252-0341-01L Information Retrieval
|Semester||Spring Semester 2019|
|Periodicity||yearly recurring course|
|Language of instruction||English|
|Abstract||This course gives an introduction to information retrieval with a focus on text documents and unstructured data.|
Main topics comprise document modelling, various retrieval techniques, indexing techniques, query frameworks, optimization, evaluation and feedback.
|Objective||We keep accumulating data at an unprecedented pace, much faster than we can process it. While Big Data techniques contribute solutions accounting for structured or semi-structured shapes such as tables, trees, graphs and cubes, the study of unstructured data is a field of its own: Information Retrieval.|
After this course, you will have in-depth understanding of broadly established techniques in order to model, index and query unstructured data (aka, text), including the vector space model, boolean queries, terms, posting lists, dealing with errors and imprecision.
You will know how to make queries faster and how to make queries work on very large datasets. You will be capable of evaluating the quality of an information retrieval engine.
Finally, you will also have knowledge about alternate models (structured data, probabilistic retrieval, language models) as well as basic search algorithms on the web such as Google's PageRank.
2. Boolean retrieval: the basics of how to index and query unstructured data.
3. Term vocabulary: pre-processing the data prior to indexing: building the term vocabulary, posting lists.
4. Tolerant retrieval: dealing with spelling errors: tolerant retrieval.
5. Index construction: scaling up to large datasets.
6. Index compression: how to improve performance by compressing the index in various ways.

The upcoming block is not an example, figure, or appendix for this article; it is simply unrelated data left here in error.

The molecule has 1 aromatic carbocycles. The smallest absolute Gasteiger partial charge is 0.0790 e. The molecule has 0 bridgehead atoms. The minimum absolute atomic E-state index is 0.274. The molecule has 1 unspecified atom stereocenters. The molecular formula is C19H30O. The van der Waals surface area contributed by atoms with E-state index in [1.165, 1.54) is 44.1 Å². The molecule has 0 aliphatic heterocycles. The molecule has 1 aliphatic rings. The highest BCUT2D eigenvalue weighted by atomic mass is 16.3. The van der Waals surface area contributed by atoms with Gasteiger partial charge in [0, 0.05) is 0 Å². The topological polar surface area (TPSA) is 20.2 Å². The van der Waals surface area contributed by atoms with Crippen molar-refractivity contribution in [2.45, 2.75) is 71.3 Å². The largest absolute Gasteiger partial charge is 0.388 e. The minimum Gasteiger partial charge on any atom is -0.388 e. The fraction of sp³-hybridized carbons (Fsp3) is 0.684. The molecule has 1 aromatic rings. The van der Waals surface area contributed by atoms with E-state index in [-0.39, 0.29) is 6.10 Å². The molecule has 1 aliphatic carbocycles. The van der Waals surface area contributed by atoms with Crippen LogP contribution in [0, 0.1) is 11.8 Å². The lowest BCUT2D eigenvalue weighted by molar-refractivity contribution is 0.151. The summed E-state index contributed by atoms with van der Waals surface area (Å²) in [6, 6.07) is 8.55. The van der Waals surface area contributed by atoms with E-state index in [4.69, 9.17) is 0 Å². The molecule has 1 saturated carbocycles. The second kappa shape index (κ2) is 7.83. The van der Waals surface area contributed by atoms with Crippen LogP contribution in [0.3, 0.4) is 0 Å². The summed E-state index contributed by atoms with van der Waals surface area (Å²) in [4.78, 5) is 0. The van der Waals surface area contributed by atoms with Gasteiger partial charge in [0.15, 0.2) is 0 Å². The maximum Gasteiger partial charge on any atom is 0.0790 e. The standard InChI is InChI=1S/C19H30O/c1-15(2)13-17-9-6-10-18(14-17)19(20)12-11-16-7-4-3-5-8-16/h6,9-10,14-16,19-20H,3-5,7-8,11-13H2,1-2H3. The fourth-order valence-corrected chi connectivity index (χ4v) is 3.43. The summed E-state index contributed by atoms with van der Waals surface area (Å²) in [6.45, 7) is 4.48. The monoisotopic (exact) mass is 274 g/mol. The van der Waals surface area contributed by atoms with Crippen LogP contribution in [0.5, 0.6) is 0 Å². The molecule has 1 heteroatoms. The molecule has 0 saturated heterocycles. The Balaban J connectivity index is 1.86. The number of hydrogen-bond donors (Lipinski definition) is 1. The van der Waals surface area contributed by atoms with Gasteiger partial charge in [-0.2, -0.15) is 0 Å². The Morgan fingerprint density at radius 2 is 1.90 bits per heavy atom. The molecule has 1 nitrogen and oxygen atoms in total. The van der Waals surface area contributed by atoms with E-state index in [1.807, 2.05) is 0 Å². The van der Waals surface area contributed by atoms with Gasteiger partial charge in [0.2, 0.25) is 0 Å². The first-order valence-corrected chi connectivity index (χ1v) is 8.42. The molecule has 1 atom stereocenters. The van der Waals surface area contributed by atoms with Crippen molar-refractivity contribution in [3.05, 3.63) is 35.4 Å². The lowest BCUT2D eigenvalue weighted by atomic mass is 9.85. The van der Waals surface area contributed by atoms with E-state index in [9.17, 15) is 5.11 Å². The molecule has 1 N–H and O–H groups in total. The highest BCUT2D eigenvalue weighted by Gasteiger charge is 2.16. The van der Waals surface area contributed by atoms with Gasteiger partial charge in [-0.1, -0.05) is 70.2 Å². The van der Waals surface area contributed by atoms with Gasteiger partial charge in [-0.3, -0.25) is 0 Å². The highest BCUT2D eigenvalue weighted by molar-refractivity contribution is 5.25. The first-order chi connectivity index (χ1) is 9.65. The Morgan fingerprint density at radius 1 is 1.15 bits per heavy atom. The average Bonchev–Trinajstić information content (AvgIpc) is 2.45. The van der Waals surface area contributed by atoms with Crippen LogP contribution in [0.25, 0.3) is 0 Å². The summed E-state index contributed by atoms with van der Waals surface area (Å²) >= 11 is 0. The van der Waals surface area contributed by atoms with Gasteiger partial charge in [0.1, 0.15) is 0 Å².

7. Ranked retrieval: how to ranking results with scores and the vector space model
8. Scoring in a bigger picture: taking ranked retrieval to the next level with various improvements, including inexact retrieval
9. Probabilistic information retrieval: how to leverage Bayesian techniques to build an alternate, probabilistic model for information retrieval
10. Language models: another alternate model based on languages, automata and document generation
11. Evaluation: precision, recall and various other measurements of quality
12. Web search: PageRank
The lecture structure will follow the pedagogical approach of the book (see material).
The field of information retrieval also encompasses machine learning aspects. However, we will make a conscious effort to limit overlaps, and be complementary with, the Introduction to Machine Learning lecture.
|Literature||C. D. Manning, P. Raghavan, H. Schütze, Introduction to Information Retrieval, Cambridge University Press.|
|Prerequisites / Notice||Prior knowledge in elementary set theory, logics, linear algebra, data structures, abstract data types, algorithms, and probability theory (at the Bachelor's level) is required, as well as programming skills (we will use Python).|